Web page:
• share

Summer is firing on all cylinders, and there’s no better way to beat the heat than by outrunning it on the open road. In honor of sports car season, our experts at Caliber are taking a road trip through time to showcase the fastest cars to roll off the production line in the last century. This week, we’re flying through the first half of the century – where speed got its first real start.

1900s | Mercedes-Simplex 60HP | 73 mph

Our first stop takes us to the very beginning of the 20th century – quite a time before the mainstream auto industry would gain traction. The 60HP was one of the earliest Mercedes-branded production cars, and maxed out at a more-than-brisk 73 mph. Its magneto electric spark ignition system went above and far beyond other contemporary cars, cementing Mercedes’ high-performing legacy that’s still alive and well more than 100 years later.

1910s | Austro-Daimler Prince Henry | 85 mph

Like the Mercedes-Simplex, the Austro-Daimler was originally built for racing. Ferdinand Porsche himself developed the engine, and shortly after the Prince Henry rolled off the production line and into the history books. Due to the manufacturing strains of the first World War, Austro-Daimler soon collapsed financially, but the Prince Henry remains the epitome of luxury and technological prowess of the time.

1920s | Duesenberg Model J | 119 mph

If you’re wondering where the phrase “It’s a Deusy” got its start, look no further. The Duesenber Model J rolled off production lines in 1928 as an embodiment of American speed, and pride. Although smaller than other engines of the time, it generated a whopping 265 hp, which is more than some cars can even today. The Model J reached speeds of up to 119 mph, and put the United States on the map in the auto world.

1930s | Duesenberg Model SJ | 140 mph

Since Duesenberg dominated the market in the 20s, the automaker decided to soup up the speedster even more in the following decade to retain their supremacy. The baseline Model SJ maxed out at 140 mph, and even held the record for highest average speed over a 24-hour period, until finally giving up the record in 1990. Boasting 320 hp, an inline eight-cylinder engine, centrifugal supercharger and a literal hoodfull of other bells and whistles – the Model SJ is proof that oldies can certainly still be goodies.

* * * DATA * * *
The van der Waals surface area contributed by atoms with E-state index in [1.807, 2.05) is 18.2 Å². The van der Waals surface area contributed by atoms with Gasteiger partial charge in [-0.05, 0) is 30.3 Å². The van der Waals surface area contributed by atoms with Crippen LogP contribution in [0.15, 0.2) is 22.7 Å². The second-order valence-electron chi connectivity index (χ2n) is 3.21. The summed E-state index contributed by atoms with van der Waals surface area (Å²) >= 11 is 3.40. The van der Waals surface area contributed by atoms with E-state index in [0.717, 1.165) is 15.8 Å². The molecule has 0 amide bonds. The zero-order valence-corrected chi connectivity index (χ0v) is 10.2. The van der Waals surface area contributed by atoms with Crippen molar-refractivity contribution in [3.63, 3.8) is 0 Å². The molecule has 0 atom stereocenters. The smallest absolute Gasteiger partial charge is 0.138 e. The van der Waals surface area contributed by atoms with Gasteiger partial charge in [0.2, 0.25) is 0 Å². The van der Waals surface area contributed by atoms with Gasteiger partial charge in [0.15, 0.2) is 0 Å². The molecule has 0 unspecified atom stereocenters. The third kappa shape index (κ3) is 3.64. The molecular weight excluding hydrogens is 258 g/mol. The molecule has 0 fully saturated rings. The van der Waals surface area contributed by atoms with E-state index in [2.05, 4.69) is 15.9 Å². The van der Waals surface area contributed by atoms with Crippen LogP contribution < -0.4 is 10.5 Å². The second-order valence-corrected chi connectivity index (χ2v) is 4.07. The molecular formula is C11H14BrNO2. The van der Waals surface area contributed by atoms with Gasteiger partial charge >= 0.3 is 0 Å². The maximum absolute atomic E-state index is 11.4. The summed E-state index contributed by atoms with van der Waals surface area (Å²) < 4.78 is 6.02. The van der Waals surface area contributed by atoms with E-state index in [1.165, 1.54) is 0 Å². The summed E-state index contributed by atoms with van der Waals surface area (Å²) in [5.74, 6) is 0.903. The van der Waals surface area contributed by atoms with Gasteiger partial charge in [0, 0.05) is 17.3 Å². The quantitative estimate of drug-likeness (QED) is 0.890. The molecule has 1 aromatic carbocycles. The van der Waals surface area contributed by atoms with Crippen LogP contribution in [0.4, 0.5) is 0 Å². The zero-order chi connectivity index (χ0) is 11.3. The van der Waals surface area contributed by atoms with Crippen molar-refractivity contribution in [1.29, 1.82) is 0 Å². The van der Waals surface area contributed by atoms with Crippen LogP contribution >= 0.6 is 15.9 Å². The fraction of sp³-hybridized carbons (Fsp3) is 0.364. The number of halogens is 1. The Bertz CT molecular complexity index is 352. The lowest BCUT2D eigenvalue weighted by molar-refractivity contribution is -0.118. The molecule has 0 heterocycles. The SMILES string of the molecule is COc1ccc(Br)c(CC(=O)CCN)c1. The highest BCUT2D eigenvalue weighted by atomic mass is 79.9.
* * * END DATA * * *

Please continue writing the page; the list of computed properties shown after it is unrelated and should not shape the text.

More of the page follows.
1940s | Jaguar XK120 | 132 mph

No one could out-speed the Duesenberg for years after its production, but Jaguar quickly climbed the ranks after WWII to contend for the title in 1940s. Their success took the form of the aptly named XK120, a roadster equipped with a then-state-of-the-art straight six engine that could top 120 mph, and would carry the Jaguar name to fame in the coming decades. At a time when family cars would struggle to top 70 mph, the XK120 took to the road like a speeding bullet, becoming a classic in no time flat.

1950s | Aston Martin DB4 GT | 153 mph

The Aston Martin DB4 GT rolled into the latter half of the century as the epitome of both high speed and high class. A lighter, higher-performance version of the DB4 introduced in September 1959, the DB4 GT reached a top speed of 153 mph and 302 hp thanks to a 3.7 L engine and three twin-choke Weber carburetors and a lighter aluminum body. Only 75 were originally produced, driving the car’s value into the millions today. From speed to sex appeal, the DB4 GT had it all, and it’s no surprise the model’s later iteration caught the attention of even James Bond himself.

In a era before electronics and automation, cars were able to more-than double their speed in only 50 years. Next week, we’re putting the petal to the metal as we cross into the modern era to see a few more familiar rides at their finest, and fastest.

As much as we all share a need for speed, everyone also needs a partner they can trust when it comes to collision repair. That’s why our collision repair experts are always revved up to restore the rhythm of your life and get you back on the road.